Confession: I’ve used Gallery Glass before. Once upon a time, about 15 years ago, our first home was in an old section of the city and our dining room window was thisclose to our neighbors- we could see right into their house, and vice versa. Back in the day, I made faux stained glass windows so that we could have a modicum of privacy. But then I donated all my Gallery Glass to an art therapy program and conveniently forgot all about it until recently, when I saw lovely exmples at CHA. High time to revisit Gallery Glass.
So the basic premise is this: you create lines with Liquid Leading or a product called Redi-Lead, and then fill in the shapes or designs you create using the various Window Color paints. Gallery Glass Liquid Leading andWindow Color the come in a squeeze bottle for easy application. All the products are completely lead-free and are non-toxic- safe enough for kids to use!
First I tried the Redi-Lead to make a design on some glass ornament blanks I bought in an after-Christmas clearance. The Redi-Lead is a solid, adhesive-backed strip that you can use in to make the designs. The website describes Redi-Lead like this:
Redi-Lead, a set of pre-formed press on strips, allows you to instantly add leading to your surfaces without having to wait for it to dry. Redi-Lead comes in thick and thin strips and circle shapes.
I pressed some Redi-Lead onto my clean surface, and follow the design on the package. I found you can cut Redi-Lead with an X-acto blade to make detailed cuts.
Then I applied some of the Window Color. Just an FYI, Window Color is the consistency of white glue, and like white glue, it goes on opaque but dries clear. I was excited to see that some colors of Window Color have glitter in them- you know I’m a sucker for sparkle!
Now, you’ll want to be careful- if you see any bubbles, you can poke them and pop them with a pin. Otherwise it will show up when it’s dry. Here’s how that piece looks dry and held up to the light:
For my next example, I used the Liquid Leading on a little plastic box. Liquid Leading comes in black, gold, and silver- and I used silver for this project. I’m sorry that I didn’t take pictures of all the steps- but I got so excited playing that I kinda forgot! Anyway, I free-handed my design in Liquid Leading, then let it dry overnight. In the morning, I added my Window Color (click here to see all the colors in the line) AND some micro-beads I had on hand.
As you can see, this project turned out super-cute. I love the fact that you can use Gallery Glass on plastics, too! I can imagine all kinds of ways to use Gallery Glass to upcycle/recycle things (like this trinket box) that might otherwise go in the bin.
Another way you can use Gallery Glass is to make designs on a plastic surface called a Leading Blank ….then peel them off when they are dried and use them where ever you want.(It’s like making your own window clings.)Â When I used it back in the day, I’d made fancy Fleur-de-Lis designs and then applied them to the window, then filled it in with a clear Window Color to give the appearance of antique glass. But you can also make small designs, like these hearts, and then peel them off and attach them to objects for a quick embellishment!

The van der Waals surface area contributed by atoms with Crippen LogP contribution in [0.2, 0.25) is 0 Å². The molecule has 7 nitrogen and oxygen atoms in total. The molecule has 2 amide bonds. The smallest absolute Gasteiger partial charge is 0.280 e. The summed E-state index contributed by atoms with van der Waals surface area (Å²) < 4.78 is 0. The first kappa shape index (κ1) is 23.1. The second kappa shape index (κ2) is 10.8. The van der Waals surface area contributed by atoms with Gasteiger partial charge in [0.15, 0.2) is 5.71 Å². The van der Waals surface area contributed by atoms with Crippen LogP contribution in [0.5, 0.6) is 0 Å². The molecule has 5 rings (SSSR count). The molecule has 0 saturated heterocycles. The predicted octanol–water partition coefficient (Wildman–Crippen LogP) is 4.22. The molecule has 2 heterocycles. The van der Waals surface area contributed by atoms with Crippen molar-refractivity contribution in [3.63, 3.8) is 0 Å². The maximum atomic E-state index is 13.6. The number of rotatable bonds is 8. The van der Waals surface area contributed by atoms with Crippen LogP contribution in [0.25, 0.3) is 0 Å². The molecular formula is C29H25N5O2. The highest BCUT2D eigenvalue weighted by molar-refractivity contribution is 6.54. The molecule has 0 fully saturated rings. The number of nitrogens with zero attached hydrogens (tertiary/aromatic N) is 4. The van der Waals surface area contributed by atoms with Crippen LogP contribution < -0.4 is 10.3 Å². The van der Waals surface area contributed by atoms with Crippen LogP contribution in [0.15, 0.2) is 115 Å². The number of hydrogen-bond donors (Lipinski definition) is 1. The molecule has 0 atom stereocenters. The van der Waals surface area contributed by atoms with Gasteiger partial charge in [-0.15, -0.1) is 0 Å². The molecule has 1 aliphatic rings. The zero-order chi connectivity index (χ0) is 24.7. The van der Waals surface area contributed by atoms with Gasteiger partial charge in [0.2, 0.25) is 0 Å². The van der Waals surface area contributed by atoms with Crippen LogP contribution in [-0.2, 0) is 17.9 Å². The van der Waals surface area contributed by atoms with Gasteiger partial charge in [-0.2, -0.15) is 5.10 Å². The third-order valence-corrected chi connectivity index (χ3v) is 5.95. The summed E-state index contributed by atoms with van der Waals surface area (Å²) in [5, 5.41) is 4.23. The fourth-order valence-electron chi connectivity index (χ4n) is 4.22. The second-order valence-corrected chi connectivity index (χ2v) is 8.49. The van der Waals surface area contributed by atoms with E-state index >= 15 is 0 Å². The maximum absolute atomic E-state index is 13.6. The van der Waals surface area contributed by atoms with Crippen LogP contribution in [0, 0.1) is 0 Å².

So now for a few more examples. Here’s another ornament I made with the Redi-Lead:
And here’s a piece that my friend made for me about 13 years ago using Gallery Glass, Liquid Leading in black, and micro beads (artwork by Jennifer Schwartz Wright.)
Now, I do have to say something about the longevity of these pieces. The companion to the one above was in storage in my basement for about 3 years, and the color/leading remains a little fluid and/or sticky. The frame next to it left an impression in the piece that I think is permanent. So, kinda like Mod Podge, you need to be aware that it might remain a little tacky and/or take on impressions.
Not that that should dissuade you from using Gallery Glass. For the price of $10.00 USD worth of materials (the Window Color retails for $2, Redi-Lead for about $6 USD, and Liquid Leading for $5) you can make a faux stained glass window for 1/10 of the cost of a real stained glass window. Now that’s a bargain!
Bottom line is that Gallery Glass gets a thumbs-up from me. It’s widely available in stores and online, and you can even find folks like the CreativeGoddess who find ways of using Krafty Bloks and Gallery Glass together that look almost high-end!
Have you used Gallery Glass? Have an opinion to share? I want to hear all about it!
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